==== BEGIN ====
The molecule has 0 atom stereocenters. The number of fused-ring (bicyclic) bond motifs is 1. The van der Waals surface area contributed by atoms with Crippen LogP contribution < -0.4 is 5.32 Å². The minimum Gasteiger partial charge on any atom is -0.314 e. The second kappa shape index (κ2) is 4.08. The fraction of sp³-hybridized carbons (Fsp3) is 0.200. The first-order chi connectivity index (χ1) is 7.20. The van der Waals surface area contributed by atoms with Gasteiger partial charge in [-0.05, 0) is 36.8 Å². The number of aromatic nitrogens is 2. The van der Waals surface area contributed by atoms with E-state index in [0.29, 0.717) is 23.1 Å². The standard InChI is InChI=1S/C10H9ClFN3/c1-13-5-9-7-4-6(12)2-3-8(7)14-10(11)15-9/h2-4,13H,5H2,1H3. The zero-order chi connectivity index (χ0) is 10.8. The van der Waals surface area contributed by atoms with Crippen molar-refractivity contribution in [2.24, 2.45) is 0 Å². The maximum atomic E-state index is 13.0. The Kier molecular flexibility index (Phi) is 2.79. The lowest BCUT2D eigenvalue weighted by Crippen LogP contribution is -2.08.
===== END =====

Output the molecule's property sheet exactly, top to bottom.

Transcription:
The molecule has 0 atom stereocenters. The number of fused-ring (bicyclic) bond motifs is 1. The van der Waals surface area contributed by atoms with Crippen LogP contribution < -0.4 is 5.32 Å². The minimum Gasteiger partial charge on any atom is -0.314 e. The second kappa shape index (κ2) is 4.08. The fraction of sp³-hybridized carbons (Fsp3) is 0.200. The first-order chi connectivity index (χ1) is 7.20. The van der Waals surface area contributed by atoms with Gasteiger partial charge in [-0.05, 0) is 36.8 Å². The number of aromatic nitrogens is 2. The van der Waals surface area contributed by atoms with E-state index in [0.29, 0.717) is 23.1 Å². The standard InChI is InChI=1S/C10H9ClFN3/c1-13-5-9-7-4-6(12)2-3-8(7)14-10(11)15-9/h2-4,13H,5H2,1H3. The zero-order chi connectivity index (χ0) is 10.8. The van der Waals surface area contributed by atoms with Crippen molar-refractivity contribution in [2.24, 2.45) is 0 Å². The maximum atomic E-state index is 13.0. The Kier molecular flexibility index (Phi) is 2.79. The lowest BCUT2D eigenvalue weighted by Crippen LogP contribution is -2.08.